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(The Root) — If you were to ask just about anyone in Washington to name the most important event taking place in America this week, he or she would likely say the State of the Union — the president's address, the GOP's official response and all of the pundit chatter about it before and after.

But that person would be only partially correct.

For many in politics and government, the State of the Union serves as the perfect grand follow-up to the Super Bowl. The captains of America's two major teams will battle it out on airwaves instead of AstroTurf, using words to try to score points against the opponent, all while trying to maintain the illusion of embodying great sportsmanship. Also, like the Super Bowl, there are the endless hours of armchair quarterbacking we can all look forward to this week. 


But just as there are those Americans who care absolutely nothing about football but care everything about the Super Bowl halftime show, there are plenty who probably can't identify a single member of Congress and won't be watching the State of the Union address or following the fallout from it closely, if at all. Instead they will be preoccupied with America's other great show this week: New York Fashion Week.

There are those in politics who dismiss these types of people. Anyone who cares about fashion more than politics must be shallow, not substantive and not the kind of person who sways elections — except that these people have already swayed an election: the 2012 presidential election.

When it is all said and done and history looks back on what secured President Barack Obama a second term, the credit will belong to two people: Mitt Romney, who left much to be desired as a candidate, and Michelle Obama.

The president's so-called likability played a key role in helping him survive a campaign in which he couldn't entirely run on job performance (with a slow economic recovery making it tough). Michelle Obama put much of the "likable" in his "likability" the last four years, with favorability ratings routinely outshining his.


There have already been endless love letters written about Michelle Obama in the last year, including by some of us on this site, so there is no need for another. But not quite as much has been written about why — and when — Americans fell in love with her after being so reticent during her husband's first presidential campaign.

It can be argued that it began when she spent much of her husband's first term doing a hipper, cooler, younger version of the Laura Bush first lady model: lots of smiling, lots of gardening, lots of looking harmless and nonthreatening. But she also did something perhaps more important: She began dressing the part.


When the nation first met Michelle Obama, she looked like who she was: a high-powered, big-city lawyer turned executive. There were pantsuits — lots of them. And voters weren't buying it, or her. Then there was "proud-of-my-country-gate," when her remarks at the height of her husband's primary victories were used in an attempt to paint her as unpatriotic.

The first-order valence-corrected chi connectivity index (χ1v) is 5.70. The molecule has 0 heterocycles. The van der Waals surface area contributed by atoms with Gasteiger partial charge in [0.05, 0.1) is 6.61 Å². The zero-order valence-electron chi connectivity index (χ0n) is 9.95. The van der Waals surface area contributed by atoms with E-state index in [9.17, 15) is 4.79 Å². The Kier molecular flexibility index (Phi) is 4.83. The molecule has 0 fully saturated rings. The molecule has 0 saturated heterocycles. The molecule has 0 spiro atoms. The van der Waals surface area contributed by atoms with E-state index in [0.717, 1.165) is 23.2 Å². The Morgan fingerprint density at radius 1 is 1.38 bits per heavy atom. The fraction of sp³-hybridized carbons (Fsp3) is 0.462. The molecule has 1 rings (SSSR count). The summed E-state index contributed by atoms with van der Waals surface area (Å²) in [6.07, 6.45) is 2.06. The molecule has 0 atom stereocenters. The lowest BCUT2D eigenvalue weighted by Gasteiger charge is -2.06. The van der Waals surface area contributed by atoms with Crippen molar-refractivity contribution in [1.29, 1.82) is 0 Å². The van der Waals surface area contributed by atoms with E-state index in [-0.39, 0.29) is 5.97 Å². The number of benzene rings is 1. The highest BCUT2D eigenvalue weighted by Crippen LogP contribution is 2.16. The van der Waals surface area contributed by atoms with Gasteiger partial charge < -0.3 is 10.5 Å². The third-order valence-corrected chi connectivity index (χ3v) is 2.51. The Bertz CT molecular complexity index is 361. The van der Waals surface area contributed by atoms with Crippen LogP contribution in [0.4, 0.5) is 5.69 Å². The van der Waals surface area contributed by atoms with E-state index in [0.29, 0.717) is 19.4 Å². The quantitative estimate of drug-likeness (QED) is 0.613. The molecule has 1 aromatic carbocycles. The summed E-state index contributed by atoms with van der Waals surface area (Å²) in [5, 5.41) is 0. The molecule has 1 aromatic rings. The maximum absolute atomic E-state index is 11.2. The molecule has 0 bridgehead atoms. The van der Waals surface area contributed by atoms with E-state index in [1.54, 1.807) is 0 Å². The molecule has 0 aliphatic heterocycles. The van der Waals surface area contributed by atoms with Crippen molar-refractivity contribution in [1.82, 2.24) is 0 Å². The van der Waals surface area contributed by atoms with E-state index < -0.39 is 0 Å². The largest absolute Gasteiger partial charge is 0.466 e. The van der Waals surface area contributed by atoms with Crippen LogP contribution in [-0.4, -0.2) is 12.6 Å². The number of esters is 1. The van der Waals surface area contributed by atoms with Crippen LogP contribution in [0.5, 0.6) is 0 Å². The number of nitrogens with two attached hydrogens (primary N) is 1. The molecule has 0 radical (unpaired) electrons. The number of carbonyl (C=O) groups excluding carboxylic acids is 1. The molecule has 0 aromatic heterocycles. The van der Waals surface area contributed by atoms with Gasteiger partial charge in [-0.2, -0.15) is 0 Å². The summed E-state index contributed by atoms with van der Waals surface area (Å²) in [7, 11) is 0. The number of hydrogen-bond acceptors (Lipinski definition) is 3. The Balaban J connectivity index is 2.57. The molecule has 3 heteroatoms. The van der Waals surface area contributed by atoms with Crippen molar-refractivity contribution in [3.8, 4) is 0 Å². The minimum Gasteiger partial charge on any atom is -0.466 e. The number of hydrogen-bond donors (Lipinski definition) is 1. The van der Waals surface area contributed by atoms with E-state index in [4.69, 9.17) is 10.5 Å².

Then suddenly there were floral skirts, brooches, sweaters — often in soft, pastel, family-friendly colors. And there were the arms. The beautifully toned arms showed off in equally beautiful, and ladylike, sleeveless dresses. Seemingly overnight, gone was the intimidating, scary (to perhaps those harboring subtle racial biases), black power wife. In her place emerged an accessible, pretty, youthful, friendly mom — or "mom in chief" — you'd like to have coffee with. You might not agree with her husband's politics, but if she was willing to vouch for him, that was now good enough.


The criticism that former White House Social Secretary Desiree Rogers elicited for her high-fashion photo shoots and Fashion Week appearances proved the political dangers of losing control of the political narrative one is seeking to craft through clothing. But Mrs. Obama's successful transformation affirms the benefits.

Confirming once and for all that the first lady's fashion sense had become the president's saving grace was her reception at this summer's Democratic National Convention. While her husband's speech received a B-minus in most corners, hers received an A-plus. Her speech certainly deserved a solid A, but the attention generated by her stunning Tracy Reese dress gave her the plus and then some.


Need any further confirmation of the political power of fashion? Just consider the fact that the grand doyenne of New York Fashion Week, Vogue magazine editor Anna Wintour, was rumored to be in the running for a plum ambassadorship. The reason? Because of the role she played in serving as the Obamas' bridge to the fashion world in the last election and the one before. (Rumor has it the first lady just shot her next Vogue cover.)

So while many in the Beltway may dismiss fashion's biggest show this week, those who have real political instincts know that the next president, first lady or first gentleman will have his or her team scouring the runways for the ensemble that may transform him or her from candidate to commander in chief — or spouse in chief.


Keli Goff is The Root’s special correspondent. Follow her on Twitter

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